1. Consider the tenses of salvation: I have been declared right with God (Rm 5:1), I am now right with God (Rm 3:24), and I will be declared right with God (this text; cf. Rm 2:5-16). When Christ saves us, we immediately enter into all the benefits of salvation. He doesn’t let us thrash around in the water, desperately trying to swim into a state of righteousness. No, he immediately lifts us out of the waters of wrath, because we are in saving union with him.
2. The Spirit develops an attitude of eagerly awaiting the fullness of salvation. Notice that we do not work for it, but we wait for it. We enjoy being in Christ now, but we know that what is coming is so much better than what we have now (cf. Rm 8:18-19, 23, 25). The believer looks forward to having his righteousness with God, which comes from faith in Christ, openly declared (2 Tm 4:8; Col 1:5; 1 Pt 1:3).
II. Think correctly about the life of true Christianity.
A. The Christian way of life begins from the principle of faith.
1. Without faith in Jesus Christ, there is no Christianity. A person might be religious or moral, but if he or she has not trusted in the Lord Jesus Christ alone, he or she cannot live as a Christian. True Christianity requires following Christ, and that simply is not possible without the strength he provides by the Holy Spirit to those who trust him. How can you even think you can keep the Two Greatest Commands apart from his power? How can imagine that you can obey the Great Commission without his presence? How can you dream of showing his surpassing character (Col 3:12-17), unless he is with you?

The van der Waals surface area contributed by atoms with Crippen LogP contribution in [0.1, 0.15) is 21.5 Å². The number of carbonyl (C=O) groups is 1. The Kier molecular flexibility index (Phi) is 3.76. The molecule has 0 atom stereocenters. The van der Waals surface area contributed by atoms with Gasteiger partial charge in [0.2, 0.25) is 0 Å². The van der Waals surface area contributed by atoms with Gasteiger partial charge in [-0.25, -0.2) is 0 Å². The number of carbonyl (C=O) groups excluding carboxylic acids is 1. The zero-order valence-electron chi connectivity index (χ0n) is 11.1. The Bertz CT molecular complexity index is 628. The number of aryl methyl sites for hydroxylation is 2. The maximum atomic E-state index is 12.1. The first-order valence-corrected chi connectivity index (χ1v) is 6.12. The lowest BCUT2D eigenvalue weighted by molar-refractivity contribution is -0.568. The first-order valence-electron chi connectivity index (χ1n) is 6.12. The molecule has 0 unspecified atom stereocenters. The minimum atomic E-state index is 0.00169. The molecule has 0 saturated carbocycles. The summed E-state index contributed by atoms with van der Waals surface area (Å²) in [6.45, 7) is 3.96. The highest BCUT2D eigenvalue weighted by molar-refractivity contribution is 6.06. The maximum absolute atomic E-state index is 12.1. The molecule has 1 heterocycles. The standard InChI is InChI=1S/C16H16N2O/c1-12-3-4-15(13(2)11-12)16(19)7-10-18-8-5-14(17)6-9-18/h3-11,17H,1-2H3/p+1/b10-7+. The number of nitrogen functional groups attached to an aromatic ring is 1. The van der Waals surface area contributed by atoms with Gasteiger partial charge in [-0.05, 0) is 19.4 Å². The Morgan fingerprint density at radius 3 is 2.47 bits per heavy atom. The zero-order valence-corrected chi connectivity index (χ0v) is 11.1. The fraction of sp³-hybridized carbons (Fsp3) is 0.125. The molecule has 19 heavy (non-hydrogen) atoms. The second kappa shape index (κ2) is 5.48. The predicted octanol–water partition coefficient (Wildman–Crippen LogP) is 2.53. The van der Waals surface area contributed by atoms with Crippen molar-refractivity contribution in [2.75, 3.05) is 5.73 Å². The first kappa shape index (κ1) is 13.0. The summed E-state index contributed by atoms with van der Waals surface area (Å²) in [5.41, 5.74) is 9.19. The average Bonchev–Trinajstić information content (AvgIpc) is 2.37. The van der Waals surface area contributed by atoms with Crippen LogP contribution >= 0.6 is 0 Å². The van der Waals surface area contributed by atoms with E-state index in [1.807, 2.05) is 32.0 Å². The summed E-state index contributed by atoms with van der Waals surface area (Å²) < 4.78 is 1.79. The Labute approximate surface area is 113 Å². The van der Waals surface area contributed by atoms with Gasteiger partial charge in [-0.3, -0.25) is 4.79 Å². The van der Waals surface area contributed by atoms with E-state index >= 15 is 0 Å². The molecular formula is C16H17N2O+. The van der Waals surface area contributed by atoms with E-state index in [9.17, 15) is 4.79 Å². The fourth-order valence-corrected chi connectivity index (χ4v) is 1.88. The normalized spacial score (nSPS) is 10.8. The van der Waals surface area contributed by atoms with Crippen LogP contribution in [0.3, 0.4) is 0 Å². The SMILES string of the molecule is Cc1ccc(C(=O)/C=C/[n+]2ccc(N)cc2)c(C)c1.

2. This excludes the religious liberal or cultural Christian from the realm of true Christianity. They might do a lot of “nice” things, but they are done apart from Christ.
B. The Christian way of life involves positive activity for God.
1. A true Christian has repented and trusted in Jesus Christ. He or she has a new world and life view that is built on and seeks to express the reality and supremacy of Christ. He or she depends on Christ to follow what he calls us to do. These two conversion graces are productive of new attitudes and actions (cf. Rm 1:25 and 1 Th 1:9).
2. This excludes what is called “easy believism”, in which salvation becomes some kind of “fire insurance policy”. It excludes all who would claim to be Christians, but who fail to walk like Jesus Christ (2 Tm 2:19; 1 Pt 1:15-16; 1 Jn 2:3-6; 3:14-15).
C. The Christian way of life is clearly displayed in love.
1. Repentance toward and faith in the One who is love produces love for other people. “How can a heart embrace him who is supreme love without glowing with love and love’s energy?” (Lenski)
2. This excludes legalists and hypercalvinists, or anticalvinists as R.C. Sproul calls them. People who lack love have nothing at all (1 Cor 13:1-7).
1. Paul and James agree on the subject of justifying faith. The faith that saves is a faith that works, to use Paul’s words. It is a faith that loves. Paul praises the true faith that works; James condemns the false faith that doesn’t work.
2. The Holy Spirit is not something that the Christian waits for; instead, by the Spirit the Christian waits for the fullness of blessing. It is rather meaningless to talk about being filled with the Spirit and not to have one’s eyes fixed on what we have in Christ in heavenly glory.
3. The end of all legal ceremonies is in Christ. What matters now is life and worship by the Spirit of God.
Pastor David Frampton: The faithful and spiritually profitable labors of Dave Frampton are here to be a blessing. Bible teacher and student alike will profit much from his labor in the God’s Word. Visit First Baptist Church